Soufflés are much more forgiving than they are given credit for, and as far as I’m concerned soufflé horror stories are nothing more that the result of bad recipes and (sub)urban legend. An extremely tall soufflé is really just a stunt for presentation’s sake, and in reality if you took a bite of a soufflé at its fluffiest and most glorious moment, you would burn the bajeezus out of your mouth. Even 10 or 15 minutes after a soufflé falls (which is inevitable!), it will still taste delicious.
This is my riff on a very traditional soufflé that I’ve made gluten free using buckwheat flour. As an added bonus, buckwheat flour adds a delightfully nutty taste that regular flour lacks. I used a vintage, raw milk cheddar for this recipe, but any variety of sharp cheese would make for a delicious result. Whatever cheese you choose, be sure not to skip the nutmeg – it adds a classic flavor to the soufflé that shouldn’t be missed.
I think this recipe is appropriate for any time of the day, but it would make for a perfect dinner alongside my Kale Salad with Hazelnuts, Dates, and Orange.
Buckwheat and Cheddar Soufflé
*serves 2 as a main dish or 4 as a side dish*
2 Tbsp. butter, plus more for greasing the soufflé dish(es)
1 ½ Tbsp. buckwheat flour
1 ¼ C. whole milk
½ tsp. sweet paprika
small pinch nutmeg
pinch coarse salt (it’s easy to oversalt a souffle – you’ve been warned!)
4 eggs, separated
3 oz. best quality vintage cheddar, grated (roughly one loose cup)
2 T. Parmigiano-Reggiano, grated to a powder, plus more for dusting the souffle dish(es)
You’ll need 5 – 6 cups total volume amongst your baking dishes. That can be six 2″ ramekins, four 3″ ramekins, one medium souffle dish, or whatever combination works for you. Unless you’re really trying to impress someone, there are no rules here. The soufflé will rise in any baking dish, so just go for whatever is closest to the right size.
Preheat the oven to 375 degrees. Grease your dishes lightly with butter and then dust them with Parmigiano-Reggiano, rotating and tapping the dish so that a little cheese sticks to the butter all around.
Melt the 2 Tbsp. butter in a small saucepan over low heat. Sprinkle in the buckwheat flour and stir together to form a sand-like paste. Allow the mixture to bubble for 2 or 3 minutes, stirring often.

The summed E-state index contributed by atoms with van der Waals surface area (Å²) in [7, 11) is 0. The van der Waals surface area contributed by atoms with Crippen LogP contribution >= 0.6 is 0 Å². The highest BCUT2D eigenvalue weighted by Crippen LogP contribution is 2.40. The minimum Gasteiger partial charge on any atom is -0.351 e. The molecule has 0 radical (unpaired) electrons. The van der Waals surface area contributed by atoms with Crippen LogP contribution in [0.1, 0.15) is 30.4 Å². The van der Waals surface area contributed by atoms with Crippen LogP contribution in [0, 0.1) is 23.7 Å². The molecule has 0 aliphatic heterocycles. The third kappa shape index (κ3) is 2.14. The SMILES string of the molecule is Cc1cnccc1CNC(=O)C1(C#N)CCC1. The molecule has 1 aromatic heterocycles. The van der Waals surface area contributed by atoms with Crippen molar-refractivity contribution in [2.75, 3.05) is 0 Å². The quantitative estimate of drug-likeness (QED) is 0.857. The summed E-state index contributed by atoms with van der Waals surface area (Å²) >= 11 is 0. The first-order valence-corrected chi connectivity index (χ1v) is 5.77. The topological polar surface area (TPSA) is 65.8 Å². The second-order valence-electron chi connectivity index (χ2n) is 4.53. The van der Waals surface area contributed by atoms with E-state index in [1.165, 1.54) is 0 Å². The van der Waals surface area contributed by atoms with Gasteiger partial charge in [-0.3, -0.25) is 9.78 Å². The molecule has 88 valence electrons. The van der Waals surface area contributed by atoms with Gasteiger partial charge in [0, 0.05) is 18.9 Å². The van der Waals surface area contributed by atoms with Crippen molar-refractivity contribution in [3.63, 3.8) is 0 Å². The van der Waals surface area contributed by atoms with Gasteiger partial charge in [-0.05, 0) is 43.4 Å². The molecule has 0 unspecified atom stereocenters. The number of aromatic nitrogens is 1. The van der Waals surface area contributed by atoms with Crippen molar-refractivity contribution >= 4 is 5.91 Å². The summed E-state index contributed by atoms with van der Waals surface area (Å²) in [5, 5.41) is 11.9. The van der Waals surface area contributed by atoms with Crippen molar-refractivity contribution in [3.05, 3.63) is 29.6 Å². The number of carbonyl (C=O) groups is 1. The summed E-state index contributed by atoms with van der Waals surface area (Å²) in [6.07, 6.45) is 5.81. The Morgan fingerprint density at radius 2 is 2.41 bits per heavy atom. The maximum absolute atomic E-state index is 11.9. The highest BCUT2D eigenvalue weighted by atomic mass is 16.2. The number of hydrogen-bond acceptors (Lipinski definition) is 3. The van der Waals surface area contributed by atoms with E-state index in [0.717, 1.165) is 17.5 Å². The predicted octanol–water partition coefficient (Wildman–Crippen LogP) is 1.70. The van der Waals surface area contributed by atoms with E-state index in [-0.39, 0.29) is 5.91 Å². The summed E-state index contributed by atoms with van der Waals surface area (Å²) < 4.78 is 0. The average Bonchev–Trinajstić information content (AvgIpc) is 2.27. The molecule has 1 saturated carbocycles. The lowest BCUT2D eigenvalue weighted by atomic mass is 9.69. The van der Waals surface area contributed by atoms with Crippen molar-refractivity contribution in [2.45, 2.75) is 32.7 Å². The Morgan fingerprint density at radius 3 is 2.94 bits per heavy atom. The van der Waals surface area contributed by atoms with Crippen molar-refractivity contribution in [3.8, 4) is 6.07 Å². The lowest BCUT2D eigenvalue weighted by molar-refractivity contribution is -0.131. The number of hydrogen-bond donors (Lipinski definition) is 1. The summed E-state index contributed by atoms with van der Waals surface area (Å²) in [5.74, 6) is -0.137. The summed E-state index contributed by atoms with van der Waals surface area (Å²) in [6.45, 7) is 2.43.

Once the mixture has been bubbling for a few minutes, add the milk, paprika, nutmeg, and salt, and increase the heat to medium. Whisk to combine everything thoroughly, and allow the mixture to come to a simmer. Once simmering, continue to whisk for 1 or 2 minutes, or until the mixture thickens noticeably. Once thickened, remove from the heat and set aside to cool slightly.
While the mixture cools, separate your eggs and grate your cheese. Place the whites into a medium mixing bowl or the bowl of a stand mixer, being sure there is no yolk present. Place the yolks into another small bowl. Grate the cheddar cheese on the large holes of a box grater until you have one very loose cup.
Return to the saucepan and add the yolks, one at a time, to the thickened milk mixture, whisking with each addition. Add the cheddar and the 2 Tbsp. of Parmigiano-Reggiano and stir to combine. Set aside again while you whip the egg whites.
Using a stand mixer with a whisk attachment or a hand mixer, whip the egg whites until they are bright white and voluminous, about 2 minutes. The whites should hold their shape (rather than leaning to one side or collapsing) when the whisk attachment is rotated and pointed at the ceiling. This stage is called “stiff peaks”.
Now, the (allegedly) tricky part: folding the two mixtures together. The point here is to incorporate the whipped whites into the yolk mixture without losing too much of that lovely volume that we’ve created in the whites.
Start by adding half of the whipped whites to the yolk mixture, and using a spatula, gently fold the mixture (scoop from the bottom and gently lay over the top in an exaggerated circular motion), until mostly combined. It’s perfectly fine for some bits of white to remain. Add the second half of the whites and once again, fold gently so that the two components *almost* come together. The mixture should be very foamy and speckled with bits of egg white.
Transfer the mixture to your prepared soufflé dishes, leaving at least 1/2″ of room at the top for small dishes, and 1″ of room at the top for a large dish. Place the dish(es) on a sheet pan for easier handling, and move them swiftly into the oven!
Bake the soufflé(s) for 5 minutes at 375, and then reduce the heat to 350. Continue to bake the soufflé(s) according the the following chart:
For 2 or 3” ramekins: 18-20 additional minutes
For 4 or 5” ramekins: 20-22 additional minutes
For one single souffle dish: 25-28 additional minutes
With a large soufflé, you may want to check for doneness by inserting a small, sharp knife into the center of the dish. If anything comes out runny, just pop it back in the oven for 5 minutes.
If it’s magic you’re going for, take the soufflé(s) directly from the oven to the table before they begin to collapse. Be sure to allow them to cool for a few minutes before digging in.